As a teacher I thought about a framework in which we can develop more intuitive or holistic approaches to writing while still paying attention to important practical matters of craft such as voice and characterisation. I was looking for ways for us to learn – or rediscover – how to restore such natural qualities to our writing.
Kellie: When you first described this workshop, I wondered if it might be too experimental or hippied-out for my taste. What would you say to someone who’s interested in creativity but worried that this workshop might be too out-there?
Andrew: Loosen up! Embrace your inner hippie. I’m serious: don’t take yourself too seriously. Invite a little of the wild in, and relax into your best self.
But you can still take your writing seriously. If you are not a hippie or an experimental type, I’d suggest that it’s good to embrace a different style, even if just for a while. Just as conventional writing can gain from trying more experimental approaches, experimental writing gains from understanding the conventions.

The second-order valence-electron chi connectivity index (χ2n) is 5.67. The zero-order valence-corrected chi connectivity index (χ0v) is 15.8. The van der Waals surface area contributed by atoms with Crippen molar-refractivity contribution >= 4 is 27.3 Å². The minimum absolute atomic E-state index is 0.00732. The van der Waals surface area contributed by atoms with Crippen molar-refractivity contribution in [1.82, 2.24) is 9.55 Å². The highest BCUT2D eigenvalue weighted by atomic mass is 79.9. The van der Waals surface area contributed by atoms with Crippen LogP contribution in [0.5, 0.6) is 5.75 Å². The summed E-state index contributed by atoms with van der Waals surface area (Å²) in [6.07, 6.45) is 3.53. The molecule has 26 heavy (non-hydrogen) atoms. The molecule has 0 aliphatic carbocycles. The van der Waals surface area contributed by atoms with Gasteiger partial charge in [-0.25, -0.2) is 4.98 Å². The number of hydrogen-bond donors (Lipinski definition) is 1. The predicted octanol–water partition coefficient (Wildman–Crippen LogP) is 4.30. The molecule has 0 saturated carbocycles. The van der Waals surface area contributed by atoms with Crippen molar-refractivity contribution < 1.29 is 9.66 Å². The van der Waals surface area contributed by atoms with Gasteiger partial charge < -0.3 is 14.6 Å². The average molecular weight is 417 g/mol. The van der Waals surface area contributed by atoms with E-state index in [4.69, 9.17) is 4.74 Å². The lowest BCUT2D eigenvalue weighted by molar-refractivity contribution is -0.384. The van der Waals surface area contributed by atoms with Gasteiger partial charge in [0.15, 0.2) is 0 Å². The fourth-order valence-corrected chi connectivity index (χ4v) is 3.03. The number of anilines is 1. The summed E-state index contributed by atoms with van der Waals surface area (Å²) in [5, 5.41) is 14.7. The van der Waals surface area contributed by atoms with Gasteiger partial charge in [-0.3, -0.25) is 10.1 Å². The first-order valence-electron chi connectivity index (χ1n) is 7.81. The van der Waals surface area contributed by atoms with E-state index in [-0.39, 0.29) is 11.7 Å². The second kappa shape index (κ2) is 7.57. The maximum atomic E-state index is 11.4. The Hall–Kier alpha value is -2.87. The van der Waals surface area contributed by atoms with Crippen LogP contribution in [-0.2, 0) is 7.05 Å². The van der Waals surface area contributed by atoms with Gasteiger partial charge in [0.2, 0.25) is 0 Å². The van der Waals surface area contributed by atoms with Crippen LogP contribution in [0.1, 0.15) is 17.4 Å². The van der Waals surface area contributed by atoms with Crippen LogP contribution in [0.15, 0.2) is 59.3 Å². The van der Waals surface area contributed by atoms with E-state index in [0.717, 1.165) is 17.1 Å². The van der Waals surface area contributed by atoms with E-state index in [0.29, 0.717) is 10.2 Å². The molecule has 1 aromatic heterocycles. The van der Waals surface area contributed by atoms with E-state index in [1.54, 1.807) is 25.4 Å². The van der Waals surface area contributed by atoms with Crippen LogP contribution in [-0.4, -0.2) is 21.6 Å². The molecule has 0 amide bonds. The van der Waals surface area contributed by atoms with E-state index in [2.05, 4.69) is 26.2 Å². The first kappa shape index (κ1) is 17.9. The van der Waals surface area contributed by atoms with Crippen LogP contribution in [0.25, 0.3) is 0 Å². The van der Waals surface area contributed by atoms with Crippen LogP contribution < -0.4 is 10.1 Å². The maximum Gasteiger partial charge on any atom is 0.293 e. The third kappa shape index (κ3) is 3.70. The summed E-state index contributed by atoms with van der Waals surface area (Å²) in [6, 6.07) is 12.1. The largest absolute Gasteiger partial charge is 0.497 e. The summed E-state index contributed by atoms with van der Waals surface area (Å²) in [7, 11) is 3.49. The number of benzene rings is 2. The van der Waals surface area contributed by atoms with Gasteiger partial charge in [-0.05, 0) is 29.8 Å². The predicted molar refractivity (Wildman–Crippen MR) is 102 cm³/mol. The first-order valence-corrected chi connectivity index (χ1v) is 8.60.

And again, I question the binary of conventional vs experimental. I think all projects of the imagination draw on both convention and experimentation. Writers and artists must be open and alert to all possibilities.
Kellie: Last question. How can we develop our intuition as a writer (or editor) and in what way might this feed our creative life?
Andrew: Read widely and deeply. Read beyond your usual taste or genres. Listen to audiobooks, especially of favourite books you’ve read already – listening is an embodying experience that burrows deep. Read interviews with your favourite writers (try the Paris Review ones or run a search on YouTube). Write regularly – every day if you can. Be open to experiment. Do other things that stimulate you, particularly in non-verbal ways: gardening, yoga, walking the dog, cooking, photography, swimming.
And most of all: have fun! The teachers who’ve influenced me most have been the ones who create most fun in the classroom. From Naropa University’s Kerouac School, where I studied and later taught, I particularly think about Bobbie Louise Hawkins, who stresses the importance of the natural speaking voice, and Jack Collom, who frequently used poems written by children as inspirations. I also greatly admire the teaching philosophy of Lynda Barry, with its emphasis on play. And Ray Bradbury, who says that the things that you do should be things that you love, and things that you love should be things that you do. Having fun is the best nourishment, and the best way to avoid the trap of self-consciousness.